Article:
The Trump Treasury has proposed changing Dodd Frank rules, supposedly to make resolving Too Big to Fail banks easier.
The Treasury yesterday proposed replacing the resolution scheme under Dodd Frank, called the Orderly Liquidation Authority, confusingly also called Title II liquidations, with a new type of bankruptcy, Chapter 14. While there was a lot not to like about the OLA, Chapter 14 is no better and in key respects, markedly worse.
The costly fallacy underlying Chapter 14 is the idea that big banks can be wound up without a taxpayer backstop. And despite Treasury’s chest thumping that taxpayer monies won’t be at risk, in fact, government funding is still available if needed.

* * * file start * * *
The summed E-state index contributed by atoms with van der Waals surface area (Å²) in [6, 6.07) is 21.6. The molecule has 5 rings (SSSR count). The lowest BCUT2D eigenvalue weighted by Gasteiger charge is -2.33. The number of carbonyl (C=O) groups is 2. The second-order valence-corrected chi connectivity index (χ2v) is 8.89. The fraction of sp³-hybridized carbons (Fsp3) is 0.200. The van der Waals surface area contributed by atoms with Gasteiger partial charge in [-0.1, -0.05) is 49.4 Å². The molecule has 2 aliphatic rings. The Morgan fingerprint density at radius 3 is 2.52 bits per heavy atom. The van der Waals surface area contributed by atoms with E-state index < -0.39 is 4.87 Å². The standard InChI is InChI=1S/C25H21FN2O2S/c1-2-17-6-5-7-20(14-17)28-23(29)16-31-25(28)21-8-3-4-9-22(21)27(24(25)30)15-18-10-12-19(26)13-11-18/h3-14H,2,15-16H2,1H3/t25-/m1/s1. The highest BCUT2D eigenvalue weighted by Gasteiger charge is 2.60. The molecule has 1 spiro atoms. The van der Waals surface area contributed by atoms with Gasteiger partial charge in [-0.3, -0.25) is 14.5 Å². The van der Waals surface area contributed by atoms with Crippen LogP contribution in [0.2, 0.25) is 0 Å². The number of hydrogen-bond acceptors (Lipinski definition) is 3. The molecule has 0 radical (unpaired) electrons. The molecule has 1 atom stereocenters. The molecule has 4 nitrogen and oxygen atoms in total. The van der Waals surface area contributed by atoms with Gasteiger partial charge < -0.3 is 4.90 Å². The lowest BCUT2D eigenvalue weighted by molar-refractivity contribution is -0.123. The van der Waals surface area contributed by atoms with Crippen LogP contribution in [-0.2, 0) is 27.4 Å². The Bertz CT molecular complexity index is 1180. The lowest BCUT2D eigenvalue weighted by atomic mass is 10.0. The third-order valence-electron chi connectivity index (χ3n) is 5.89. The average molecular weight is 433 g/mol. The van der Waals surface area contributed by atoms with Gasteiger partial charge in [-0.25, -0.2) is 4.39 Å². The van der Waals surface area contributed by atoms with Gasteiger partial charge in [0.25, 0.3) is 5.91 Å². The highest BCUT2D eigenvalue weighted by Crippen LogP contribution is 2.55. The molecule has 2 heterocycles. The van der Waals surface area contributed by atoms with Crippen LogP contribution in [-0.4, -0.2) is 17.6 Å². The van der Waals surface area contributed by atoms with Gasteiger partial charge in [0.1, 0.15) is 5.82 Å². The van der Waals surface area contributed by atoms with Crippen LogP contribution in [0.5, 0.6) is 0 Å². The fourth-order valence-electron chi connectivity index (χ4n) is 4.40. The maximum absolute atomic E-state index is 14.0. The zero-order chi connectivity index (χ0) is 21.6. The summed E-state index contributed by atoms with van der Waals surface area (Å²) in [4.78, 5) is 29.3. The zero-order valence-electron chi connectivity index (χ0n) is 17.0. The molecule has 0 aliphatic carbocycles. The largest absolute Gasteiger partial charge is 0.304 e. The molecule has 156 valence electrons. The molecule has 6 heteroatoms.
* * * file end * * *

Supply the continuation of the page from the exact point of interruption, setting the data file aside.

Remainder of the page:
And like it or not, that makes sense. The reality is that banks provide critical infrastructure for commerce, known as a payment system. Recall that in the crisis, the authorities had to guarantee money market mutual funds up to $250,000 because the Lehman implosion brought down the Reserve Fund, precipitating a run on mutual funds. Mutual funds are big participants in the repo market, which is critical for financing the trading of banks and large investors.
We’ve embedded the Treasury proposal at the end of this post. Note that some measures could be implemented by regulators directly, but the Chapter 14 scheme requires Congressional approval.
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